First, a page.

I asked the following question:

Title: Why protecting dominating ideology through book burning is condemned, while encouraged when done through deplatforming?

When hearing about politicians calling to remove online content as potentially harmful to dominating ideology, when reaching contentious conclusions on touchy subjects (example: brain sex differences, differences in crime rates between ethnic groups, evolution of cognitive capabilities in homo sapiens in last 100k years) I started to wonder how exactly such position could be compatible with condemning book burning. (Yes, I know in theory justification for removal is somewhat different, but in the same way the Roman Catholic Church was not saying that was protecting its power and influence, but claimed some noble reasons like protecting people from heresy would lead their souls to eternal damnation)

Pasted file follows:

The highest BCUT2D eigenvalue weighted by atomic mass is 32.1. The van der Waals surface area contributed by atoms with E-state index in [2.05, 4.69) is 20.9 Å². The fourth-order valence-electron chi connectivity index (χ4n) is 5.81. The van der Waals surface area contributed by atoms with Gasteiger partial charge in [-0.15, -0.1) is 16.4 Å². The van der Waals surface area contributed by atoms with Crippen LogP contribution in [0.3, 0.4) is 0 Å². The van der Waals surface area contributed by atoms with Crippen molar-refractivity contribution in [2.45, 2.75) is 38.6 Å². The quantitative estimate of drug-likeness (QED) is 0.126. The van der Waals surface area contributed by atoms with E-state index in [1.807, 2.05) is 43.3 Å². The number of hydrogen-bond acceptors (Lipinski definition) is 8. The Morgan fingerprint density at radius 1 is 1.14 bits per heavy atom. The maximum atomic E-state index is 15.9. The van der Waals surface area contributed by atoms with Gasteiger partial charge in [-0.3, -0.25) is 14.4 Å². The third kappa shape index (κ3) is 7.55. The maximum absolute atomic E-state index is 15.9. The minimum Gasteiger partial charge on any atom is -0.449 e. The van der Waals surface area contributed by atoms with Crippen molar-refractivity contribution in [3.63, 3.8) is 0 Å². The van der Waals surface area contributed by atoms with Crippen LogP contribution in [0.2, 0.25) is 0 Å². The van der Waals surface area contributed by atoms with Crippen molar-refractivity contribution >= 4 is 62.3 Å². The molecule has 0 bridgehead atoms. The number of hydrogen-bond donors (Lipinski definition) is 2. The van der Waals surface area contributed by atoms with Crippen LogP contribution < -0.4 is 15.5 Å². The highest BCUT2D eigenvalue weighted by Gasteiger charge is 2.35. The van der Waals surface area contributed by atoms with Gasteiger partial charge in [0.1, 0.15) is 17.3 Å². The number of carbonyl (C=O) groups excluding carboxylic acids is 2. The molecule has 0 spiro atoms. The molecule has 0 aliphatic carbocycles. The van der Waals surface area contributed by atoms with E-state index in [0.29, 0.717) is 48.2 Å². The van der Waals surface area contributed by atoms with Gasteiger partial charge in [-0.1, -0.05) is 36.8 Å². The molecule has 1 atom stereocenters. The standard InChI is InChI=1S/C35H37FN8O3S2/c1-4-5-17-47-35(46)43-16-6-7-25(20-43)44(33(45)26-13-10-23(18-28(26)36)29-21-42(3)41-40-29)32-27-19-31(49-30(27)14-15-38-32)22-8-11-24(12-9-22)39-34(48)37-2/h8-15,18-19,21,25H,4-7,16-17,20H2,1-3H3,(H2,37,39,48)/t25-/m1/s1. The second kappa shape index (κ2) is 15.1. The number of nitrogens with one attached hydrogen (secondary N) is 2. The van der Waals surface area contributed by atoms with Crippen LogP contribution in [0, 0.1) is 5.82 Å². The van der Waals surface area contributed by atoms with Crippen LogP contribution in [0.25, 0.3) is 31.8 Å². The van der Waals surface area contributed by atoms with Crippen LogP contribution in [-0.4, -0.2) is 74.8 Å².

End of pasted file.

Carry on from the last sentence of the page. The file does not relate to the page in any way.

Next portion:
• It's not about past suppression of scientific theories, as big part of nowadays contentious views are built on data from top per review journals. From sheer number of removed content, even by pure chance, some of them should be guessed partially right. Moreover, right now we're not expecting past condemned theories to be perfectly correct, as Galileo was postulating planets orbiting Sun on circular orbits, justifying circle being the perfect shape.

  • It's hard to use argument of special need for social stability, as printing press, Bible translated in to national languages and new ideas how interpret it undermined prior order and plunged Europe in to centuries of bloody religious wars. (if anything, as people civilised a bit in last few centuries and lean towards less bloody ways of solving disputes, I'd say this argument of trying preserve social stability on every price would have much more valid point in the times of the Inquisition)

  • It's not simply idea of history written by the winners or we happen to agree with views that were suppressed, as burning of gnostic books by early church is still consider as wrong, even though there are nowadays effectively no adherents to this Christianity-like religion.